The 10 biggest cloud outages of 2016

Posted on 29/10/2016 by Roman Gudkov


t is paramount to know what to expect from CLOUD PROVIDER in regards to service availability, how long outage lasts and how customers are being notified.This post is about major cloud outages occured in 2016.

Symantec Cloud, 11 April

A portal Symantec offers customers to manage their cloud-based security services went down for 24 hours on 11 April.

As engineers worked throughout the day to restore and configure a database necessary to bring back online, the security vendor's status page mushroomed with apologies to users.   

Telstra, February to June

The telco has been hit with five major outages starting on 9 February when its mobile networks were knocked out due to "embarrassing human error." On 18 March, Telstra's network went down again, sparking a major review into the telco's infrastructure. Both instances resulted in Telstra offering customers a free data day. Five days later, Telstra suffered its third outage with customers in Victoria and Tasmania unable to access services due to a card failure in a media gateway. Just days after chief executive Andy Penn allocated $250 million to fixing its network, Telstra's fixed lines services went down, with companies like Jetstar, ME Bank and Monash University all reporting disruptions.           

Twitter, 19 January

Social messaging giant Twitter experienced global problems on the morning of 19 January after uploading some faulty code.

The internal software update caused web and mobile apps to go down for an uncharacteristically long period of time, first reported in a tweet before 2am US-pacific time. About eight hours later, Twitter confirmed the system was back up and running as it was supposed to.

For many Twitter users, those eight hours felt like an eternity.

 Microsoft Office 365, 18 January

Some Office 365 users were painfully separated from their cloud-based email accounts for many days, starting on 18 January.

Microsoft blamed a buggy software update, but its first attempt at a fix didn't hold - another salvo of email failures riled customers five days after the initial outage was reported.

Problems with the cloud productivity suite's email services persisted for longer than a week in some cases. While not all Office 365 users suffered downtime, those affected had a large number of users, Microsoft confirmed.

Microsoft Office 365, 22 February

Some Microsoft customers in Europe had a rough time accessing their email from their mobile phones on 22 February, or had to endure delays as they tried to log in to Office 365 services through the web portal.

Microsoft blamed the problem - which affected users intermittently for many hours - on heavy demand for cloud resources.

A similar, though more widespread, Office 365 outage impacted email and other services across the EU the previous December.

Salesforce, 3 March

Some Salesforce customers in Europe had to cope with a CRM disruption for up to 10 hours caused by a storage problem across an instance on that continent.

Even after the storage tier was reconnected, some features still weren't working properly, and the cloud software giant continued reporting degraded performance on its EU2 instance.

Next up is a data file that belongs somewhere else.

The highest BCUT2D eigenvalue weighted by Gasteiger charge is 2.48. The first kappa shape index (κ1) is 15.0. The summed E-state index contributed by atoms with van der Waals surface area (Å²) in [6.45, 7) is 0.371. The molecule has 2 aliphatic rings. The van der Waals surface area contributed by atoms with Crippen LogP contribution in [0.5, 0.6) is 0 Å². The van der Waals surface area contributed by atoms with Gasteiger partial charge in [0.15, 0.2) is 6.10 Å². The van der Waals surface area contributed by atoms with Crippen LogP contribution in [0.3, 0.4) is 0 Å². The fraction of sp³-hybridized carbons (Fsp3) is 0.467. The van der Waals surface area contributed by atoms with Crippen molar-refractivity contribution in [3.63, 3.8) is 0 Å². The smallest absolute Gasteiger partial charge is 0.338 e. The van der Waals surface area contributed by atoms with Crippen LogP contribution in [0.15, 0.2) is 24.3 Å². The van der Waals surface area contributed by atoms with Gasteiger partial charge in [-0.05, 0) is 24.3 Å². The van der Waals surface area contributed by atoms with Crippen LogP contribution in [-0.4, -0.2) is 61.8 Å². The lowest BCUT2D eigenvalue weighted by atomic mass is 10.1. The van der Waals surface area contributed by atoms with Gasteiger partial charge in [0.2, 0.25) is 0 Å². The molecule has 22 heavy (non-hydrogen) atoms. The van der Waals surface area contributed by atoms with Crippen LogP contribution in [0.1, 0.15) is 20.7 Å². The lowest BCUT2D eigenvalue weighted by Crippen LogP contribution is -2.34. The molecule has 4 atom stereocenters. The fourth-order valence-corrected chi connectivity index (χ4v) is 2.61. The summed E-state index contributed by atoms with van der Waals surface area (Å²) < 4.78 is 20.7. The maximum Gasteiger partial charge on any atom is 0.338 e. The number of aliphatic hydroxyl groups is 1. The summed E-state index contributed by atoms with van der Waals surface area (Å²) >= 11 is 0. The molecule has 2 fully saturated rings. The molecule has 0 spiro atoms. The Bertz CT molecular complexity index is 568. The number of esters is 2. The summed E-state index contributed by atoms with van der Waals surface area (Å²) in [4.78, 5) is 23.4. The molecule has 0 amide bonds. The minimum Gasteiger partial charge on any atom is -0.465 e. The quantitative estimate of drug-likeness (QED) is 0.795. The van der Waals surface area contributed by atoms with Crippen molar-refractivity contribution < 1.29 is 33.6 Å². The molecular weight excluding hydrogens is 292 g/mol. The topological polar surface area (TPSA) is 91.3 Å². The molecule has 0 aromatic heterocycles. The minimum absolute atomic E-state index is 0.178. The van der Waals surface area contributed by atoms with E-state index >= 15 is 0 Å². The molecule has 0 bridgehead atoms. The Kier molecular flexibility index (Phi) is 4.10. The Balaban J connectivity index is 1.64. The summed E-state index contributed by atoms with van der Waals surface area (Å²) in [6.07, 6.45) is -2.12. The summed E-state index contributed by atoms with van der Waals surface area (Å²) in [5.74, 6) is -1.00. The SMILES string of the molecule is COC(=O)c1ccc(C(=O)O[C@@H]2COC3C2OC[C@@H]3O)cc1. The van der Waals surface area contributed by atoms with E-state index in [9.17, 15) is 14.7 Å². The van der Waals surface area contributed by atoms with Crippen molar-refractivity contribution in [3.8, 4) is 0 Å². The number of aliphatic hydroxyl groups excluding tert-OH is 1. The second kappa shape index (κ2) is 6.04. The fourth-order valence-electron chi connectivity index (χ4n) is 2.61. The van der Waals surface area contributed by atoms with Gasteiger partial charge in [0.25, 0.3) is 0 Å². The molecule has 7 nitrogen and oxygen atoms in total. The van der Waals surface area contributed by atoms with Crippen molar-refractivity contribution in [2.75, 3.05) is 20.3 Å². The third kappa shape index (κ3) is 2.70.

Google Cloud Platform, 11 April

An outage took down Google Cloud Platform services for 18 minutes on the evening of 11 April, affecting Compute Engine instances and VPN service in all its regions.

Google offered affected customers service credits for 10 percent of their monthly Google Compute Engine charges, and 25 percent of their monthly VPN charges.

Salesforce, 10 May

A persistent outage wiped out four hours of data customers entered into their CRMs on 10 May and took days to fully remediate.

While CEO Marc Benioff personally apologised to one customer on Twitter, Salesforce wouldn't comment on how widespread the outage was, or what regions or services were affected by the database failure linked to NA14 - one of 45 Salesforce cloud instances in North America.

Salesforce's system status webpage said the performance degradation started at 8:41am US-eastern time, followed by a "service disruption" less than an hour later, at 9:31am.

Apple, 2 June

Apple's cloud experienced a widespread outage on 2 June, taking offline some of the tech giant's popular retail and backup services.

The outage started around 12:30am US-pacific time, making it impossible for some customers to access multiple iCloud and App Store services.

App Store, Apple TV App Store and Mac App Store, iTunes and Apple's cloud-based photo service all experienced disruptions.

Amazon Web Services, 4 June

As storms pummeled Sydney on 4 June, an Amazon Web Services region in the area lost power, and a number of EC2 instances and EBS volumes hosting critical workloads for name-brand companies subsequently failed.

Websites and online services went down across the Australian AWS availability zone for roughly 10 hours that weekend, disrupting everything from banking services to pizza deliveries.

Affected enterprise customers pointed their fingers at the world's largest cloud provider as it worked to restore service.

Dishonorable mention - Pokémon Go, July

OK, not exactly an enterprise concern, and not even falling in the first half of the year, but given the craze around the game from Google spin-off Niantic, it's fun to mention nonetheless.

Since Pokémon Go's release on 6 July, a number of outages have impacted players, sometimes disconnecting them mid monster hunt.

Unprecedented usage, coupled with hackers executing distributed denial-of-service attacks, has delayed release in Europe as the developers try to get a handle on flooded servers.




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